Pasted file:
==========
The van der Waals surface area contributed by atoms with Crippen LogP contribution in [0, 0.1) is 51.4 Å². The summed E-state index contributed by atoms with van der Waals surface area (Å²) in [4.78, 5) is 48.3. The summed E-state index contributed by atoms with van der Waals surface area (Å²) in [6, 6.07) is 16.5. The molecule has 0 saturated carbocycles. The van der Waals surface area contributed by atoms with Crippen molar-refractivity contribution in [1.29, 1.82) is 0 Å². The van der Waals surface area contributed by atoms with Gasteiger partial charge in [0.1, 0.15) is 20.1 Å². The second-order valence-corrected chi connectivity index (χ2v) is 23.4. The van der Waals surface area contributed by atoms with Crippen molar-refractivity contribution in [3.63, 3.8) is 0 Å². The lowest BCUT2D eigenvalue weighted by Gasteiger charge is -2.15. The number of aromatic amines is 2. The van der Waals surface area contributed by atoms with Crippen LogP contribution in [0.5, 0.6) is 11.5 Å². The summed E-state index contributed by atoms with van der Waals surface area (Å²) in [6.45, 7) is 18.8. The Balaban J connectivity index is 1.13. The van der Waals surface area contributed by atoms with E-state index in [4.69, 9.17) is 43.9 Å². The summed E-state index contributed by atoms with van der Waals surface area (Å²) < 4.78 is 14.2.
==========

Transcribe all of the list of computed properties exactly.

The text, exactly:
The van der Waals surface area contributed by atoms with Crippen LogP contribution in [0, 0.1) is 51.4 Å². The summed E-state index contributed by atoms with van der Waals surface area (Å²) in [4.78, 5) is 48.3. The summed E-state index contributed by atoms with van der Waals surface area (Å²) in [6, 6.07) is 16.5. The molecule has 0 saturated carbocycles. The van der Waals surface area contributed by atoms with Crippen molar-refractivity contribution in [1.29, 1.82) is 0 Å². The van der Waals surface area contributed by atoms with Gasteiger partial charge in [0.1, 0.15) is 20.1 Å². The second-order valence-corrected chi connectivity index (χ2v) is 23.4. The van der Waals surface area contributed by atoms with Crippen molar-refractivity contribution in [3.63, 3.8) is 0 Å². The lowest BCUT2D eigenvalue weighted by Gasteiger charge is -2.15. The number of aromatic amines is 2. The van der Waals surface area contributed by atoms with Crippen LogP contribution in [0.5, 0.6) is 11.5 Å². The summed E-state index contributed by atoms with van der Waals surface area (Å²) in [6.45, 7) is 18.8. The Balaban J connectivity index is 1.13. The van der Waals surface area contributed by atoms with E-state index in [4.69, 9.17) is 43.9 Å². The summed E-state index contributed by atoms with van der Waals surface area (Å²) < 4.78 is 14.2.